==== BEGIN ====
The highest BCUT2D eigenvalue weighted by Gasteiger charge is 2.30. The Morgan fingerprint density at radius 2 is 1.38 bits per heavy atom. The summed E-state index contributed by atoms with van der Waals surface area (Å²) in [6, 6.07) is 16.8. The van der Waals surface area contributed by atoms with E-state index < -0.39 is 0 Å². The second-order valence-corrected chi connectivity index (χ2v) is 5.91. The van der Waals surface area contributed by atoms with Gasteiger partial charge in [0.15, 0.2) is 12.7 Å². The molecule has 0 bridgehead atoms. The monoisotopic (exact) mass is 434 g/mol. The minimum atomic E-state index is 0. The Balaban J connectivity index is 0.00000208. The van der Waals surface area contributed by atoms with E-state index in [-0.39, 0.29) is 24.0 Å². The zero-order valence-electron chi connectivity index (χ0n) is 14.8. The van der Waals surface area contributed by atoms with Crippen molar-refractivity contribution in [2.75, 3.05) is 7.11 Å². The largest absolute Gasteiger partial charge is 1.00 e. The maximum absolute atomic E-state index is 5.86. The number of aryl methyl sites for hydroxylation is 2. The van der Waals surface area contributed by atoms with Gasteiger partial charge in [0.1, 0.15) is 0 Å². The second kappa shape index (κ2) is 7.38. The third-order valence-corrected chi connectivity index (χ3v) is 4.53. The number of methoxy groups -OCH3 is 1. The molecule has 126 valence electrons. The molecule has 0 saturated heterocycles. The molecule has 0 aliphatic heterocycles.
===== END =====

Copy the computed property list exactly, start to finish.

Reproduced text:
The highest BCUT2D eigenvalue weighted by Gasteiger charge is 2.30. The Morgan fingerprint density at radius 2 is 1.38 bits per heavy atom. The summed E-state index contributed by atoms with van der Waals surface area (Å²) in [6, 6.07) is 16.8. The van der Waals surface area contributed by atoms with E-state index < -0.39 is 0 Å². The second-order valence-corrected chi connectivity index (χ2v) is 5.91. The van der Waals surface area contributed by atoms with Gasteiger partial charge in [0.15, 0.2) is 12.7 Å². The molecule has 0 bridgehead atoms. The monoisotopic (exact) mass is 434 g/mol. The minimum atomic E-state index is 0. The Balaban J connectivity index is 0.00000208. The van der Waals surface area contributed by atoms with E-state index in [-0.39, 0.29) is 24.0 Å². The zero-order valence-electron chi connectivity index (χ0n) is 14.8. The van der Waals surface area contributed by atoms with Crippen molar-refractivity contribution in [2.75, 3.05) is 7.11 Å². The largest absolute Gasteiger partial charge is 1.00 e. The maximum absolute atomic E-state index is 5.86. The number of aryl methyl sites for hydroxylation is 2. The van der Waals surface area contributed by atoms with Gasteiger partial charge in [0.1, 0.15) is 0 Å². The second kappa shape index (κ2) is 7.38. The third-order valence-corrected chi connectivity index (χ3v) is 4.53. The number of methoxy groups -OCH3 is 1. The molecule has 126 valence electrons. The molecule has 0 saturated heterocycles. The molecule has 0 aliphatic heterocycles.